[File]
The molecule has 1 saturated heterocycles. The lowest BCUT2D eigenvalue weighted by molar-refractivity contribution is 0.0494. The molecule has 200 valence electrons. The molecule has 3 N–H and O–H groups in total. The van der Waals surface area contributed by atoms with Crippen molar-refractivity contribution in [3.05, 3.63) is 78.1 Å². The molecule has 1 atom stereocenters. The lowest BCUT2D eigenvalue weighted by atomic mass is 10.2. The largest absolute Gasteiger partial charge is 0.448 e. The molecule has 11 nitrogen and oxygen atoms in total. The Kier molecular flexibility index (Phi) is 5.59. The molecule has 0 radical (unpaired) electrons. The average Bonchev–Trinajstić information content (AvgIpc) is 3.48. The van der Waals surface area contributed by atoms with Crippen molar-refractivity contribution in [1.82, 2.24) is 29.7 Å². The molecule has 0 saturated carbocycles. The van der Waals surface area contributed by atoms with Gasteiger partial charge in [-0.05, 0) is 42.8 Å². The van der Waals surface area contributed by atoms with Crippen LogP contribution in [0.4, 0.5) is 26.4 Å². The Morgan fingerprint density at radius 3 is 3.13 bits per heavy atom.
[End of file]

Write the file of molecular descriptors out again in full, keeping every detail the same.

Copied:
The molecule has 1 saturated heterocycles. The lowest BCUT2D eigenvalue weighted by molar-refractivity contribution is 0.0494. The molecule has 200 valence electrons. The molecule has 3 N–H and O–H groups in total. The van der Waals surface area contributed by atoms with Crippen molar-refractivity contribution in [3.05, 3.63) is 78.1 Å². The molecule has 1 atom stereocenters. The lowest BCUT2D eigenvalue weighted by atomic mass is 10.2. The largest absolute Gasteiger partial charge is 0.448 e. The molecule has 11 nitrogen and oxygen atoms in total. The Kier molecular flexibility index (Phi) is 5.59. The molecule has 0 radical (unpaired) electrons. The average Bonchev–Trinajstić information content (AvgIpc) is 3.48. The van der Waals surface area contributed by atoms with Crippen molar-refractivity contribution in [1.82, 2.24) is 29.7 Å². The molecule has 0 saturated carbocycles. The van der Waals surface area contributed by atoms with Gasteiger partial charge in [-0.05, 0) is 42.8 Å². The van der Waals surface area contributed by atoms with Crippen LogP contribution in [0.4, 0.5) is 26.4 Å². The Morgan fingerprint density at radius 3 is 3.13 bits per heavy atom.